We are entering a world in which cyber disruptions easily become supply chain disruptions, and where supply chains for hardware and software create new cyber risks. Managing these will demand digital-era solutions, including updating tools, regulations, and reporting requirements.
After the Cold War, U.S. logistics planners moved away from a focus on effectiveness to a focus on efficiency in the sense that little is left idle for significant periods and that commodities are delivered at minimum cost. The ability of the system to support the joint force in the event of major conflict is at best untested and could be problematic.
The COVID-19 pandemic has shown that rapid innovation in the face of public health emergencies is possible. In only 15 months, 15 vaccines have been approved or authorized for use in various parts of the world. What thinking is required to support uniform rapid rollout for future public health emergencies?
Pulling the UK COVID-19 vaccination program together was an immense logistical and technical effort. Had it not been for the working practices mandated by the lockdown, it would have been even more difficult. What changed over the pandemic to allow this to happen?
The many pandemic-related shortages that occurred in the United States and elsewhere provide a clear warning. Serious supply-chain vulnerabilities exist. We need to learn much more about this potential threat to national security.
The technological advances of recent decades that have made supply networks drastically more efficient, valuable, and essential to every element of our daily lives have also created a highly interdependent, largely unsecured portfolio of potential attack surfaces.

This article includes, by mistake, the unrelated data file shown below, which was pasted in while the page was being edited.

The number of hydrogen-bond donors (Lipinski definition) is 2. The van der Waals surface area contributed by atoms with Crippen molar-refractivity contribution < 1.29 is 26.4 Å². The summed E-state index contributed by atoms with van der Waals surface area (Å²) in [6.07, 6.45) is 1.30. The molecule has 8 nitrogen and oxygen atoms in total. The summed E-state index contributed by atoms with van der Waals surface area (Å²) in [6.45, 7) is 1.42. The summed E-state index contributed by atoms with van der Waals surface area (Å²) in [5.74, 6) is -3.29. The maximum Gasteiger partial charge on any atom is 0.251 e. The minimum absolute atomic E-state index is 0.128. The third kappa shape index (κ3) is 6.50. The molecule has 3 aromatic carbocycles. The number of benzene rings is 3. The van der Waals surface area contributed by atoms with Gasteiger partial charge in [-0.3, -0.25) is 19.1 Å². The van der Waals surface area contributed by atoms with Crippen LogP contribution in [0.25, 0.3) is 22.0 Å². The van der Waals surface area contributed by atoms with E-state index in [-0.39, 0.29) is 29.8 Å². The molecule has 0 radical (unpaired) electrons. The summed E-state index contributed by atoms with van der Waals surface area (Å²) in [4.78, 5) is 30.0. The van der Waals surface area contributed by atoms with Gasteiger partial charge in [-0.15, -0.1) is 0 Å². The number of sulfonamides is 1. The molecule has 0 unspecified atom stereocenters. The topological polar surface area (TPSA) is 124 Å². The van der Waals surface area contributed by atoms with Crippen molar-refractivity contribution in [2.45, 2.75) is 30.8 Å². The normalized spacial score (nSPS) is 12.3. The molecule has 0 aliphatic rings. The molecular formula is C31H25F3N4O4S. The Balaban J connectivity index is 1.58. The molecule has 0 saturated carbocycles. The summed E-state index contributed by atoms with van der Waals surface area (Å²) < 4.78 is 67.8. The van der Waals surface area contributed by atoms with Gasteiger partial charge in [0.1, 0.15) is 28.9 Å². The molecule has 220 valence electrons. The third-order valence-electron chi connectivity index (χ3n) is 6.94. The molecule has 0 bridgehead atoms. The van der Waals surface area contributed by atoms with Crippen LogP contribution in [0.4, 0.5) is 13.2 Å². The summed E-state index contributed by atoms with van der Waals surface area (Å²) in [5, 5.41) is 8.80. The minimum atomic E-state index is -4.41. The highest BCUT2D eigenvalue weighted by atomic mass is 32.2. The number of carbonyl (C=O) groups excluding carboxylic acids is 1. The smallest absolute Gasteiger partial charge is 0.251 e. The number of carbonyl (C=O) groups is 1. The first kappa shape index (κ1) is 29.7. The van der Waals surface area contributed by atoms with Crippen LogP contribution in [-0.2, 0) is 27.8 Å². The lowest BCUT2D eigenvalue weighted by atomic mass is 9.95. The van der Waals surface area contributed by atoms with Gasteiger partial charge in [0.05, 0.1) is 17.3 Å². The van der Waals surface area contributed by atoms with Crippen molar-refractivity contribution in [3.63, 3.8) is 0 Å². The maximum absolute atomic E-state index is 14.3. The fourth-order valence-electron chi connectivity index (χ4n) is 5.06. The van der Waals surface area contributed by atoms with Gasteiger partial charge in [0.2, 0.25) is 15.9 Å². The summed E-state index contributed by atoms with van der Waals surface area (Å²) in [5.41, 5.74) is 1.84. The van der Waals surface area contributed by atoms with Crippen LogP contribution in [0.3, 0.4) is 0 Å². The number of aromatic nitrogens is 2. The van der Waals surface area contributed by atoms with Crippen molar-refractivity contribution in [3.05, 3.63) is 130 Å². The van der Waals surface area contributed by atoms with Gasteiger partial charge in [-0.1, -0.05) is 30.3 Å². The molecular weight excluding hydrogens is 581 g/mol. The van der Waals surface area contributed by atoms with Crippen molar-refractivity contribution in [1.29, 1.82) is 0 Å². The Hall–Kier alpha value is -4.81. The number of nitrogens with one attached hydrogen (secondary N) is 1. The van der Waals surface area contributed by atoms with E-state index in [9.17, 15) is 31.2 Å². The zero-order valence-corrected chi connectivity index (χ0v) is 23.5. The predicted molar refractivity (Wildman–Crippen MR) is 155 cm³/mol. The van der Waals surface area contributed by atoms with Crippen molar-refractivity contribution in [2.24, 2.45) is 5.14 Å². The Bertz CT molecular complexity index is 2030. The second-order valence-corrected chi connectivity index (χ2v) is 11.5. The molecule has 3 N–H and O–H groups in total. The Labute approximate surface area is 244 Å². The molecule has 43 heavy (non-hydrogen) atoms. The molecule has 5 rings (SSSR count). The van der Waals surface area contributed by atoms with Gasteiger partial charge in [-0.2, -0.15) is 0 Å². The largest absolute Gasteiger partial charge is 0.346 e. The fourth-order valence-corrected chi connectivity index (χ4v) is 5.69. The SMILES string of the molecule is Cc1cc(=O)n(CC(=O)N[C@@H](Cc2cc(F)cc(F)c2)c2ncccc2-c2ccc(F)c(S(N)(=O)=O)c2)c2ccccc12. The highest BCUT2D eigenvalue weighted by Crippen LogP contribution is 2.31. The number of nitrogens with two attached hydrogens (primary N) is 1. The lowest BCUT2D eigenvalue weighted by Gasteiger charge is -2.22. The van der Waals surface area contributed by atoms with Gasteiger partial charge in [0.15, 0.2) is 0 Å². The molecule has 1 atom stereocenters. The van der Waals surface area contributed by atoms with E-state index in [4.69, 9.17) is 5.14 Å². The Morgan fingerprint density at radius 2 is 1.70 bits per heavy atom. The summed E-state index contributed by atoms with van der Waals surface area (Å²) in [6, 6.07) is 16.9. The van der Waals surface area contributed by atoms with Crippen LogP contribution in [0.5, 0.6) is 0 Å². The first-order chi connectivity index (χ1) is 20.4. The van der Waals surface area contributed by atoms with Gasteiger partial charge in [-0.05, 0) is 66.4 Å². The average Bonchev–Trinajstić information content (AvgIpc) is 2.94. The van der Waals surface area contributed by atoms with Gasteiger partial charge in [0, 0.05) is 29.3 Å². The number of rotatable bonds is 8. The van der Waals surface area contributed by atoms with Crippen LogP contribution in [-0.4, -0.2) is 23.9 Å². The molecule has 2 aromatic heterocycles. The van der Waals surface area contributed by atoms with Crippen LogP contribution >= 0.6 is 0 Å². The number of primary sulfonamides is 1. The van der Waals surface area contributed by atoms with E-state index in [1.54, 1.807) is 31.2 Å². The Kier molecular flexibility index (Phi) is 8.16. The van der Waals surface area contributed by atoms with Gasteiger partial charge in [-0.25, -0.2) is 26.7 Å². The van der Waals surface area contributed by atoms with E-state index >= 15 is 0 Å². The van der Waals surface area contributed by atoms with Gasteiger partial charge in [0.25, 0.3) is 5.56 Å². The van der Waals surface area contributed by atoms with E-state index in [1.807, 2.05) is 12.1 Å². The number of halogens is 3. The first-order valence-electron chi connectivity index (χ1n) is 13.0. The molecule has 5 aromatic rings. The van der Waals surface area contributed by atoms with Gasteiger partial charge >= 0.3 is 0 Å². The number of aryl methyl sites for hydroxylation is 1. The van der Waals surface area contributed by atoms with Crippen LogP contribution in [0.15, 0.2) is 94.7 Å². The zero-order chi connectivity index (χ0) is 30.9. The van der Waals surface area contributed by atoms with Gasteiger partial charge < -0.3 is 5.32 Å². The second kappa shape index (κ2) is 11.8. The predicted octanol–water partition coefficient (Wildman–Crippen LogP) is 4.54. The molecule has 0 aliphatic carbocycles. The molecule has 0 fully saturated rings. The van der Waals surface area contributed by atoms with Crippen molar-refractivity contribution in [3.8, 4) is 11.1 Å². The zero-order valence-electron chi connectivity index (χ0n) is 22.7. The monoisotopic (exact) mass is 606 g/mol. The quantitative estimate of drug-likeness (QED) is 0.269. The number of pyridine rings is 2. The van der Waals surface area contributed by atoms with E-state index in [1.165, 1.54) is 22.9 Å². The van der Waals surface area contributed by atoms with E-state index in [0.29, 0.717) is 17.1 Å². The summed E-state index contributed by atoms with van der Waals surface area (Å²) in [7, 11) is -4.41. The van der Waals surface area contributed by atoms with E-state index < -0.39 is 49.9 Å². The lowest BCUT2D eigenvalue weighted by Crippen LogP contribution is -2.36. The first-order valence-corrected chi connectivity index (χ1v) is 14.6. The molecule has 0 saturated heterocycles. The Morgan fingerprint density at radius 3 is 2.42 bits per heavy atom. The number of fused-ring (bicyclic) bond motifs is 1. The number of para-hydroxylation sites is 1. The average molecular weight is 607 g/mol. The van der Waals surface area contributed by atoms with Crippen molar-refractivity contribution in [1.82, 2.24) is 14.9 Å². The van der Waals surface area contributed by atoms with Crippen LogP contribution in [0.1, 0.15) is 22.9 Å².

Lessons from the pandemic will be sorted through for years. But one thing seems very clear: The United States is not ready in a policy or infrastructure or even physical-capacity sense to respond to major shocks to its supply chains.
Actively seeking out people with lots of contacts for vaccination could bring the epidemic under control much more quickly than vaccinating people at random. Vaccinating just 15% of the population would be enough to crush the epidemic—so long as it was the right 15%.
The health systems behind the vaccine rollout are attempting to create order from chaos, sometimes with mixed results. Rather than relying on on-the-fly decisionmaking, state authorities should consider turning to game theory as a tool that could be the key to more efficient, faster vaccine distribution.
The United States is waiting to be vaccinated against COVID-19 and millions of doses wait for arms. Policymakers at the national, state, and local levels have been stockpiling the shots for many reasons. While supply ramps up, policymakers could push to deliver vaccine to people instead of freezers.
Pennsylvania state and county health departments have a number of options that could speed the delivery of COVID-19 vaccines to make sure Pennsylvania residents at high risk for severe COVID-19 outcomes are vaccinated as soon as possible.
The disorganized public health response to the COVID-19 pandemic in the United States helped ensure that the nation led the world in infections nearly from the beginning of the pandemic. With vaccines now becoming available, are we over the problem? Not necessarily.
As the first COVID-19 vaccines are being administered across the United States, countless questions have arisen about what comes next. Is one vaccine better than another? Can the United States both speed up inoculation and overcome some people's hesitance to get the shot? RAND experts offer insights into the historic vaccine rollout.